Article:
The former Science Hill and ETSU soccer player has found a niche playing professionally in Southeast Asia.
After a year playing in Thailand, Campbell spent last season in Cambodia. This year, he’s moved to another Cambodian team and will be playing for Preah Khan Reach Svay Rieng FC when the season begins in March.
Campbell received quite a surprise when he found out that one of the five spots on his team’s roster reserved for “foreigners” would be taken by Charlie Machell, another former ETSU player. Machell, an Englishman, had played in Denmark and the Faroe Islands before moving to Cambodia.
Q: You’re on a team 9,000 miles from Johnson City and yet you find one of your teammates is from ETSU. What was your reaction and did you know Charlie previously?
A: It’s a crazy coincidence that this happened. I actually knew who Charlie was and we had met at ETSU before, but he played after I had already graduated so we didn’t know each other well. We stayed in contact and followed each other’s careers. Charlie’s agent had contacted my head coach without Charlie knowing that this team is the same team I’ve already signed for.
Q: How nice is it to have someone from home (even if he is from England) to have on your team? I expect you guys will likely spend a lot of time together off the field.
A: It’s been brilliant so far because we both have so much in common. Plus, we are both on the same football journey trying to progress our careers as high in the football world as we can. Now we will be able to push each other on and off the field.
Q: This is your third year in Southeast Asia. What do you like about that part of the world?
A: I love the culture and lifestyle. The people are very welcoming and support you. Since I’m a foreign player, I’m treated a lot better than I would be in the USA leagues. Also, I love exploring and traveling. It’s so eye opening to see other parts of the world.
Q: How is the level of soccer in Cambodia?
A: The level of football is consistently rising in this country. Every year more money is getting invested into the league and teams are becoming more educated and stronger. The league still has a lot of catching up to do, especially when you compare it to Thailand’s league (which is looked at as the top league in ASEAN countries).
Q: In your three years in Thailand and Cambodia, have you found it tough or fun to adjust to different cultures, food, way of life, language, etc.?
A: It’s been a lot of fun. I’ve had my negatives, such as getting used to the food and dealing with being sick at times, but overall my experiences have been all positive. The language in Cambodia is much more difficult than the Thai language, so I haven’t learned as much Khmer as I have Thai even though I’ve been in Cambodia longer. The food in both countries is very delicious, but of course being a foreigner you always have to be careful what you eat. The way of life is very relaxed and easy going which I really like.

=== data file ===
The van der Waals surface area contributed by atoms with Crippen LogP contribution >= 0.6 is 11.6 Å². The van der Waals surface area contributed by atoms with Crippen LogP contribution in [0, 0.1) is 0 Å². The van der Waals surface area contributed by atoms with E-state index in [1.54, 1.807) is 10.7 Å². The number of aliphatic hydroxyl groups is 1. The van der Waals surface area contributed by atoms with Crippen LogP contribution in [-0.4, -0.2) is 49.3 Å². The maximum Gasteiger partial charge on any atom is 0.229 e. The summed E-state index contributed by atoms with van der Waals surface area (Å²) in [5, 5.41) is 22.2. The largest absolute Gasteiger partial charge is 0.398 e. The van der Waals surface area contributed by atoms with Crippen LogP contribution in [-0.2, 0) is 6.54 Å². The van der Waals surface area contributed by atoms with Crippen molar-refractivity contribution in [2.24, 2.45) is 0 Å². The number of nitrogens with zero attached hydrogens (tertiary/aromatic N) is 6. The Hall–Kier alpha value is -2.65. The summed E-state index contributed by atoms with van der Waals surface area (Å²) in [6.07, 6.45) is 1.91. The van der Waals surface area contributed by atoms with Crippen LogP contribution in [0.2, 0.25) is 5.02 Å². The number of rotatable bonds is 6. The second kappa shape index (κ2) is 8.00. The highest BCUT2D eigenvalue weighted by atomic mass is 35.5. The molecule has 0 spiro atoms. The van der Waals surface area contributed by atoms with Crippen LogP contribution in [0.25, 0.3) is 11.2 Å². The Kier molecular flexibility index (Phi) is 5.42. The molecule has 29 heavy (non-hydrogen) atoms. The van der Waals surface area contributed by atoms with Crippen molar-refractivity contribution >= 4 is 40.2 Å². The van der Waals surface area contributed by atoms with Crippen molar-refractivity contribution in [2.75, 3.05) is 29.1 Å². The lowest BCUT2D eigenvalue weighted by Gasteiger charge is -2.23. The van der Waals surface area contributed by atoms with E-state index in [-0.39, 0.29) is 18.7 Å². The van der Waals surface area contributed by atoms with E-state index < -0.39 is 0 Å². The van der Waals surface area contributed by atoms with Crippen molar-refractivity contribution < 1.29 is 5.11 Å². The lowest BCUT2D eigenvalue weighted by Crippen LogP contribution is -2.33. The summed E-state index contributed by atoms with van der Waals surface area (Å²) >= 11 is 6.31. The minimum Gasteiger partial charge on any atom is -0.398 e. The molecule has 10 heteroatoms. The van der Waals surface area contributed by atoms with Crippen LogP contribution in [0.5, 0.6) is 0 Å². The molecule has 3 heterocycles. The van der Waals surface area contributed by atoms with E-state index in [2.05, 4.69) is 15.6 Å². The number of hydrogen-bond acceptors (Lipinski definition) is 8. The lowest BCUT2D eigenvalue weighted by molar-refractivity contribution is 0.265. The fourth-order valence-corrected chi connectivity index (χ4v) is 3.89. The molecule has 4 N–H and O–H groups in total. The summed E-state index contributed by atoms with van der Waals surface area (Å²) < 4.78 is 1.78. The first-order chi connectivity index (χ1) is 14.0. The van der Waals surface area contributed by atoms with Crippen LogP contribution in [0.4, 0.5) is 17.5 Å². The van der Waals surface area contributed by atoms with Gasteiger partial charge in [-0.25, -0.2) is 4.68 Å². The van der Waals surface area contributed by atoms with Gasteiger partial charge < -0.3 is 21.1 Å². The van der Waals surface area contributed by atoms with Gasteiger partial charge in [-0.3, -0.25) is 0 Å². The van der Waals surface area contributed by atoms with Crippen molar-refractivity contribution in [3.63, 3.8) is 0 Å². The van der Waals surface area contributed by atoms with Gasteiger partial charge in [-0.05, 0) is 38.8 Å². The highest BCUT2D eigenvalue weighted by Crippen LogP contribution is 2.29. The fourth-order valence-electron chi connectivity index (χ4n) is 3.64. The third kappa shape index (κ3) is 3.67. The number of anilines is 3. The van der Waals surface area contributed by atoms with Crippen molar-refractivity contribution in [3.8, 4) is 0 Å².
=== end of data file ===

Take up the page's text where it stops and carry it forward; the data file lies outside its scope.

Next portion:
Q: What’s your favorite Cambodian food?
A: I have two Cambodian foods that I love a lot, and they’re very similar. My favorite is the Cambodian chicken curry which usually comes in a coconut that’s been cut in half. My second favorite is called ‘Amok’ which also comes in a coconut, but is made a bit differently and it can be filled with fish, chicken or a different meat.
Q: What keeps you going as far as soccer is concerned?
A: It’s my passion and it’s what I love to do. I’m extremely blessed that God has given me this opportunity to play this sport professionally and be able to encourage and motivate people around the world who follow my career. It’s given me that platform to encourage and help others, which is something I’m very passionate about. I want to be able to help people live a more positive, happy and loving life if I can.
Q: You’re obviously still chasing the dream. Are you hoping a big season here can help you move on to big things?
A: Yes, of course. The goal is to always continue making positive steps forward in my football career. I had the opportunity to move into a different country for this upcoming season after last year, but I would’ve had to go through trials, because that’s how Southeast Asia works. Therefore, when I was offered a direct contract from Cambodia to sign, and after having numerous conversations with the head coach, I decided it’s best for me to play another season in Cambodia. I didn’t feel like going through the trial process, because it’s always difficult and nothing is 100 percent guaranteed.
Q: In a perfect world, where would you be playing in three years?
A: I really love Southeast Asia, so I’m not sure exactly, but I’d like to break into Thai League 1, Malaysia Super League or the Top League in Indonesia. Those three places are on my list of countries and leagues I would love to compete in.
Q: Your dad owns a music store (Campbell’s Morrell Music in downtown Johnson City). What instruments can you play?
A: I grew up learning the drums, but I stopped playing and focused on sports. Eventually, it turned into only football because that was the game I loved the most.
Q: How often do you get home?
A: I don’t get to go home often, but I’m in constant contact with my father and grandmother. In 2018, I was home for less than one month, which isn’t ideal. I have an incredible support system from my father and grandmother and all of my friends back home. I’m chasing my dreams and they understand.